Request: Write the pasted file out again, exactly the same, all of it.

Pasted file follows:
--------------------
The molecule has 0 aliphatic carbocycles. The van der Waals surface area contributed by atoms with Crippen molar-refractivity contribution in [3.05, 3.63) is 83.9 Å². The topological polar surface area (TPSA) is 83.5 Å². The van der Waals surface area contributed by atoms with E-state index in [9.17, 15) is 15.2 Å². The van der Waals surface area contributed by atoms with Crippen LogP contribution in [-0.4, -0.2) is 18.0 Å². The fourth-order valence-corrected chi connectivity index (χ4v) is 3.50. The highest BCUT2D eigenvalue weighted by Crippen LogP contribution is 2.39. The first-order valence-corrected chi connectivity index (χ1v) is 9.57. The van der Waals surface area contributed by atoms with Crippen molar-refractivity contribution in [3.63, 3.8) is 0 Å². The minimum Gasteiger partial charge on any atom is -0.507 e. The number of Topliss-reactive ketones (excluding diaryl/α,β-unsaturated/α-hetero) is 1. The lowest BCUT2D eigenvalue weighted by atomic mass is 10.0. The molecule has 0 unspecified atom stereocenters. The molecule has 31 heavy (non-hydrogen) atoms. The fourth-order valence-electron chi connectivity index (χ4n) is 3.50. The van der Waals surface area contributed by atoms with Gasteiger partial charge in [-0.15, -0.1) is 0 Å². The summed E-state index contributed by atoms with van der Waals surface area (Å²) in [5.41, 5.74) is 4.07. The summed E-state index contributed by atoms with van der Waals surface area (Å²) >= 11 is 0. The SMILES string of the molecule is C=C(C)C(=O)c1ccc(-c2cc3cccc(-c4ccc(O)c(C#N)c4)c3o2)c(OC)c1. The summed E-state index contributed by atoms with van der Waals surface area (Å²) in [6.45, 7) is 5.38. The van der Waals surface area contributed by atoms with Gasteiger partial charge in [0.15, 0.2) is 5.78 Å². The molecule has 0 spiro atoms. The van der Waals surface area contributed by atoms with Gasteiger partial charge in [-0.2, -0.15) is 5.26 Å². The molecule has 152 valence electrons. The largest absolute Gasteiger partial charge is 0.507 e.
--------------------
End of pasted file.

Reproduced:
The molecule has 0 aliphatic carbocycles. The van der Waals surface area contributed by atoms with Crippen molar-refractivity contribution in [3.05, 3.63) is 83.9 Å². The topological polar surface area (TPSA) is 83.5 Å². The van der Waals surface area contributed by atoms with E-state index in [9.17, 15) is 15.2 Å². The van der Waals surface area contributed by atoms with Crippen LogP contribution in [-0.4, -0.2) is 18.0 Å². The fourth-order valence-corrected chi connectivity index (χ4v) is 3.50. The highest BCUT2D eigenvalue weighted by Crippen LogP contribution is 2.39. The first-order valence-corrected chi connectivity index (χ1v) is 9.57. The van der Waals surface area contributed by atoms with Crippen molar-refractivity contribution in [3.63, 3.8) is 0 Å². The minimum Gasteiger partial charge on any atom is -0.507 e. The number of Topliss-reactive ketones (excluding diaryl/α,β-unsaturated/α-hetero) is 1. The lowest BCUT2D eigenvalue weighted by atomic mass is 10.0. The molecule has 0 unspecified atom stereocenters. The molecule has 31 heavy (non-hydrogen) atoms. The fourth-order valence-electron chi connectivity index (χ4n) is 3.50. The van der Waals surface area contributed by atoms with Gasteiger partial charge in [-0.15, -0.1) is 0 Å². The summed E-state index contributed by atoms with van der Waals surface area (Å²) in [5.41, 5.74) is 4.07. The summed E-state index contributed by atoms with van der Waals surface area (Å²) >= 11 is 0. The SMILES string of the molecule is C=C(C)C(=O)c1ccc(-c2cc3cccc(-c4ccc(O)c(C#N)c4)c3o2)c(OC)c1. The summed E-state index contributed by atoms with van der Waals surface area (Å²) in [6.45, 7) is 5.38. The van der Waals surface area contributed by atoms with Gasteiger partial charge in [0.15, 0.2) is 5.78 Å². The molecule has 0 spiro atoms. The van der Waals surface area contributed by atoms with Gasteiger partial charge in [-0.2, -0.15) is 5.26 Å². The molecule has 152 valence electrons. The largest absolute Gasteiger partial charge is 0.507 e.